Young boy sexually abused in Staten Island foster home, alleges suit against NYC

Staten Island Advance [Staten Island NY]

July 11, 2021

By Frank Donnelly

Running away didn’t help.

Neither did telling a social worker about the abuse he contends he suffered in his Staten Island foster home.

A young boy could have been spared the pain and agony of being sexually abused by an older foster child had the city and a child-care agency acted on his complaints of molestation, a lawsuit alleges.

“If minimal foster care services had been provided to plaintiff with reasonable care, the sexual assaults of plaintiff could have been thus prevented,” alleges a civil complaint against the city and Seamen’s Society for Children and Families.

As a result of the defendants’ negligence, the plaintiff has suffered “severe and permanent psychological, emotional and physical injuries, shame, humiliation and the inability to lead a normal life,” contends the complaint.

A New Jersey resident, the man is now in his late 30s, his court filings indicate.

The complaint does not identify him by his full name. Only his initials are listed so as to decrease “the risk for further humiliation, trauma and psychological damage” if his identity as a child sexual abuse victim was to become known, said the complaint.

“The failings of the foster care system are systematic with thousands of victims,” said Jeff Herman, the plaintiff’s Manhattan-based lawyer. “The allegations are that the City of New York failed to protect our client from sexual abuse in the foster home.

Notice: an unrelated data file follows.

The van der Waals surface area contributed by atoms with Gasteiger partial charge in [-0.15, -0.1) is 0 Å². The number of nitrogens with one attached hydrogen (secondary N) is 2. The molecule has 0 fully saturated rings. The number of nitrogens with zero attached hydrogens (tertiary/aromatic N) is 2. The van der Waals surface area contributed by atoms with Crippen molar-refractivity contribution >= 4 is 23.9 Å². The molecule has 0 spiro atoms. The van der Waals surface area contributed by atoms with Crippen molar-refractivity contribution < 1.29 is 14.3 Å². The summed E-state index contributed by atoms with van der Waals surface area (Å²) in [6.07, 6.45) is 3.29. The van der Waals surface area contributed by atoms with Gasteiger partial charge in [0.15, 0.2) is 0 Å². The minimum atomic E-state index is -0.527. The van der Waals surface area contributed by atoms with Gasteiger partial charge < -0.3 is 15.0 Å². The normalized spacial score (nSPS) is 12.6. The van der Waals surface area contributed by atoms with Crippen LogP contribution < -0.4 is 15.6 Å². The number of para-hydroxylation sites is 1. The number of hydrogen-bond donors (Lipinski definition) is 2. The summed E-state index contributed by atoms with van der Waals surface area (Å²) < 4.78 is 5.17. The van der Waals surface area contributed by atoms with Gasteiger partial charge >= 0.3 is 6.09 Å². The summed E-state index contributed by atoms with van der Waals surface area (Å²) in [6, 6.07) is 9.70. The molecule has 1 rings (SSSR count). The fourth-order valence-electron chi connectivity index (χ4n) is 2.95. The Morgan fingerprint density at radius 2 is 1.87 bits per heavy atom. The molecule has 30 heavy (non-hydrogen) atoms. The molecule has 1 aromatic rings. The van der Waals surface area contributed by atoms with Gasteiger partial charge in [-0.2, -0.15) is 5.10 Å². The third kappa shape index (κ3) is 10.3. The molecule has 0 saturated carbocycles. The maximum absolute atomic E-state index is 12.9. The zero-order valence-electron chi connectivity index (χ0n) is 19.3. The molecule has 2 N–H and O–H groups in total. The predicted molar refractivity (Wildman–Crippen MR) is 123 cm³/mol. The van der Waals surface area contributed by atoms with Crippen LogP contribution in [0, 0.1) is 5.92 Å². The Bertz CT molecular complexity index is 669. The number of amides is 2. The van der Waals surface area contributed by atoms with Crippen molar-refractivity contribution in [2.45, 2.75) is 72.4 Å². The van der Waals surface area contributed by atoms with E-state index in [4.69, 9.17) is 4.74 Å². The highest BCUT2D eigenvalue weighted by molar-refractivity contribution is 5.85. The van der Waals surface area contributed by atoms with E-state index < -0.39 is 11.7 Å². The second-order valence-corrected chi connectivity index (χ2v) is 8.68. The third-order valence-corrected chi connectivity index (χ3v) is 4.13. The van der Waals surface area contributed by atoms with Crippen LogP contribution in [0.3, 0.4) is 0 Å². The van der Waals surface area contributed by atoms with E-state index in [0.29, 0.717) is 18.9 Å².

“I am determined to help this brave man share his story and begin the healing process. We are a voice for victims and our sole focus is to help victims heal by giving them a voice through filing a civil suit.”

The suit was recently filed in state Supreme Court, St. George, under the Child Victims Act. The plaintiff seeks unspecified monetary damages.

Enacted in August 2019, the Child Victims Act created a one-year window for plaintiffs of any age to sue alleged abusers regardless of when the abuse occurred.

That window was extended to August of this year.

The law also allows victims of sexual abuse to sue their alleged abuser any time before they turn 55.

The range of complaints under the Child Victims Act has sent shockwaves across Staten Island.

Lawsuits have been filed against Roman Catholic schools and churches, the Boy Scouts, a Pentecostal church, a youth athletic institution and even one man’s parents.

According to the complaint, the city and Seamen’s Society placed the plaintiff in a Staten Island foster home in 1987.

He was about 5 years old then.

Other foster children were in the home, including a boy who was around 18, said the complaint.

Over the course of the next two years, the teen sexually abused the plaintiff “on at least a weekly basis,” the complaint alleges.

The older boy also forced the plaintiff to watch him abuse another foster son, said the complaint.

While at the home, the plaintiff ran away “on multiple occasions” but was returned to the foster family each time, the complaint said.

Despite the boy reporting the abuse to police and a social worker employed by the defendants, no investigation was conducted, alleges the complaint.

By failing to take any action, the defendants provided the older boy with “unsupervised access to plaintiff and gave him the opportunity to commit foreseeable acts of child sexual abuse or assault,” the complaint alleges.

The city and Seamen’s Society’s displayed “a reckless or willful disregard for the safety and well-being of plaintiff and other children,” contends the complaint.

The defendants knew or should have known that sexual abuse in foster homes and temporary housing was “a serious and recurrent problem,” the complaint alleges.

Corrective and preventive measures were needed to prevent such abuse; however, the city and Seamen’s Society failed to follow through, maintains the complaint.

A spokesman for the city Law Department said the city will review the lawsuit. He declined further comment.

The Seamen’s Society did not immediately return an email seeking comment on the allegations.